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British athletes end deal with Murdoch papers

BRITAIN: British athletes on Thursday cancelled a deal with Rupert Murdoch’s News International which gave his British newspaper arm exclusive access to their preparations for the London 2012 Olympics.

Saturday 23 July 2011, 03:29AM

Pressure is mounting on Rupert Murdoch's media empire, as his exclusive Olympic access deal falls through.

Pressure is mounting on Rupert Murdoch's media empire, as his exclusive Olympic access deal falls through.

Team 2012 said it had terminated the media partnership with the publisher due to the closure of the News of the World tabloid amid the phone-hacking scandal, which made it impossible to fulfil the original contract.

Under the deal Murdoch’s remaining papers in Britain – The Sun, The Times and The Sunday Times – would have been able to brand themselves the “Official Newspaper of Team 2012”.

But the move comes amid a massive public backlash against Murdoch's papers, including an advertisers' boycott of the News of the World over hacking allegations, a move that triggered the closure of Britain's biggest-selling Sunday newspaper.

"The Team 2012 joint venture, including Visa as its presenting partner, has had a contract with the News International Group as its official media partner," Team 2012 said in a statement.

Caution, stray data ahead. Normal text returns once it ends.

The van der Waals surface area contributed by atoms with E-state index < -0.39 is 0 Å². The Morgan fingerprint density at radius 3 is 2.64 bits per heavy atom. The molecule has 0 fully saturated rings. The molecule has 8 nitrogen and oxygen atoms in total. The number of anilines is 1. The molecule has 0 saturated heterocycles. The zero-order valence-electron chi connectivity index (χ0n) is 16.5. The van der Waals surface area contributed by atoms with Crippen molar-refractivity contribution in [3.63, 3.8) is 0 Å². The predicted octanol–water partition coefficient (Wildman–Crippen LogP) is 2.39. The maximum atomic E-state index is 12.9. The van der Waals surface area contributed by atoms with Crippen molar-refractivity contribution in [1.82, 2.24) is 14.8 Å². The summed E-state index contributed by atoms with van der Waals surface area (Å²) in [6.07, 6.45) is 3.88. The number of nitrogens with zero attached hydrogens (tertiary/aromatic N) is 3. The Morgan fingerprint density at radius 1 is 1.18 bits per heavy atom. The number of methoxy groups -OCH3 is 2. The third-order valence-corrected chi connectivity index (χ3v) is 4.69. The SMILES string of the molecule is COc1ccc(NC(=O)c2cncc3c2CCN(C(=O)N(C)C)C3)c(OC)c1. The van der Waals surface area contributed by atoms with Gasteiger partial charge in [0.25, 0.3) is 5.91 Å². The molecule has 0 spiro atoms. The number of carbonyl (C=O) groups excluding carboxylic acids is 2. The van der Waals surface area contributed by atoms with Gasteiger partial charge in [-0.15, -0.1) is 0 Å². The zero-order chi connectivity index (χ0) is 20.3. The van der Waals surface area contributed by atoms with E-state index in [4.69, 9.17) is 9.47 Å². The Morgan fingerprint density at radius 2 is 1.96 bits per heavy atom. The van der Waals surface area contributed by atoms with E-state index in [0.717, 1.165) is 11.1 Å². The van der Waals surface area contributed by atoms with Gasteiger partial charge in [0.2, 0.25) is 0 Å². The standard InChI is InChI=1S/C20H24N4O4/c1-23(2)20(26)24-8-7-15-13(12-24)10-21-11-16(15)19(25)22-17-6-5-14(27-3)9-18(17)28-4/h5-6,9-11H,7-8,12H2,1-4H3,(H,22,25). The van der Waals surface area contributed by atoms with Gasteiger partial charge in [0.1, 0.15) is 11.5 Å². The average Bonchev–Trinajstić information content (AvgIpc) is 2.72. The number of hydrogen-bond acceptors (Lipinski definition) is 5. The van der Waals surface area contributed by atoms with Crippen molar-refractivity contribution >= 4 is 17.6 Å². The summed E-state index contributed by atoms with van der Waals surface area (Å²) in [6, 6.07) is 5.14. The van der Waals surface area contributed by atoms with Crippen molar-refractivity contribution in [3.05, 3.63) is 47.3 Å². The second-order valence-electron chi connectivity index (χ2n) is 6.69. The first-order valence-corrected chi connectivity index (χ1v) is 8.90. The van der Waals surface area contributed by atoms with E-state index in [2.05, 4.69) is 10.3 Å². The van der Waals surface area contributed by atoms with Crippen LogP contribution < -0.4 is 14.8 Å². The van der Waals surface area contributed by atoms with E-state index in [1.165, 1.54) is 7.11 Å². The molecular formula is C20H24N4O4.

"As a result of the closure of News of the World, the contract can no longer be fulfilled as originally envisaged."

QSI International School Phuket

Team 2012 said it was "now exploring media partnerships across a range of channels".

It said that "all parties in the joint venture remain totally committed to Team 2012 and are working to make sure that we continue to give the 1,200-plus athletes from Team 2012 Visa the best chance of achieving success".

Since it emerged that News of the World hacked into and deleted the voicemails of a murdered schoolgirl the scandal has spiralled to involve police, politicians and even put pressure on Prime Minister David Cameron.

Two top police officers, Scotland Yard chief Paul Stephenson and anti-terror supremo John Yates, have resigned saying reports linking them to the scandal made it difficult for them to focus on security for the Olympics, which begin in just over a year's time.




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